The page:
Recommendations for Digital Signage?

(Michael Spivey) #1

We are planning on renovating one of our building and I would like to add digital signage to several areas. I want to hear feedback on the best practices for selecting a software or company for this purpose.
Thank you in advance!

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(Mark Simmons) #2

First some clarification.

Are you talking about in the building or street side outside?
Are you looking to create a loop of messages that will be broadcast through all signs, or the ability to feed different material through each of the digital signs?
Are you looking to broadcast or do something touchscreen interactive?

Mark Simmons
Christ Community Church

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(Chris Adams) #3

With most projects like this I always recommend starting at the end and working backwards, so list the goals (not features) of digital signage.

For example, common goals might be for the congregation to be aware of events on campus, for visitors to learn more about your ministry and the specific campus, etc.

Once the goals/purpose of the project is defined, you can start going into features, such as “centrally managed”, “works after a power outage”, “interactive”, or “Displays event data from our ChMS”.

Then you can start looking at options and budgets.

For us, BrightSign was a great fit for our needs and budget.

After that, there’s the whole TV hardware aspect as well, which the main goals should be to be remotely controllable, designed to stay powered on 24/7, and an accurate size/resolution for your needs.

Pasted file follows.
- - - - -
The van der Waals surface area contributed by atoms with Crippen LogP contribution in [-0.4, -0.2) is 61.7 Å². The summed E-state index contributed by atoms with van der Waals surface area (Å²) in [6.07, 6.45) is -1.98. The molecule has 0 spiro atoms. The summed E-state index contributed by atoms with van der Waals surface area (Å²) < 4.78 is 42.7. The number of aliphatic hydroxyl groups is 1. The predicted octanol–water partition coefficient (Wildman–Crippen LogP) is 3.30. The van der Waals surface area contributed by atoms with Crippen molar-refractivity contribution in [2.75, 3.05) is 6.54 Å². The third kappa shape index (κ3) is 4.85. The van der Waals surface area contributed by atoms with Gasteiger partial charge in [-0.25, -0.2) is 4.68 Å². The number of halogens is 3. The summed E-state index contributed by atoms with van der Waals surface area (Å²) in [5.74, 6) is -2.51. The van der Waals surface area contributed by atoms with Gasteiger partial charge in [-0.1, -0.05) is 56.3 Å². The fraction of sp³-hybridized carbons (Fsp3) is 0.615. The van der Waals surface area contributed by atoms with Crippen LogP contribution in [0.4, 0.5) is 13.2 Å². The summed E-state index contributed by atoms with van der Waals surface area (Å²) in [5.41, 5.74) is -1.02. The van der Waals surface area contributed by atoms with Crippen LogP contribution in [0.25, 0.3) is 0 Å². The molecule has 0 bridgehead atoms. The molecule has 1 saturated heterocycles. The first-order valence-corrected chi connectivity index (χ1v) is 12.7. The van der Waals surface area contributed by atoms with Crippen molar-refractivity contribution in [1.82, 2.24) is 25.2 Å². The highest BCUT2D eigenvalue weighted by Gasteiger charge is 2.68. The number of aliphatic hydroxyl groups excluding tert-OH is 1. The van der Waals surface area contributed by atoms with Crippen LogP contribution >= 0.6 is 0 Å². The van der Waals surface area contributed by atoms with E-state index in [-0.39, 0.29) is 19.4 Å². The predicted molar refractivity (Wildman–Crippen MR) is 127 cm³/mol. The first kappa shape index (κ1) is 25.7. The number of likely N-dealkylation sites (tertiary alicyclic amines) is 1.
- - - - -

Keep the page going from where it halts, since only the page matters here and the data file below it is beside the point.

There’s probably a lot that I’m missing, but this is how we looked into it.

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(Michael Spivey) #4

Mark,
Sorry, I just now realized that I was not very specific as to where this signage will be. This is interior signage.
We would like to loop announcement slides as a way of publicizing upcoming events. I would like the ability to feed different material though each digital sign. Signage will be located in specific areas (i.e. youth, kids, young adults areas)
We are not looking to do touchscreen or interactive signs.
I was wondering if it was better to go ahead and get the all-in-one tv and signage players(i.e. Samsung) or should we buy TVs and the signage players separate (i.e. RiseVision)?

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(Mike Hazelwood) #5

Second the recommendation on Bright Sign. We had tried DigitalSignage.com, but their boxes didn’t handle video well for us. We use Bright Sign for short videos, announcements, etc and they are reasonable priced and work well. If you want me to send you pictures of our “video wall” or the person we bought from email me at mhazelwood at gracechurchsc.org and I will email you some info.

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(Michael Spivey) #6

Chris,
Thank you for your very helpful feedback. That is a great way to look at this and any other project.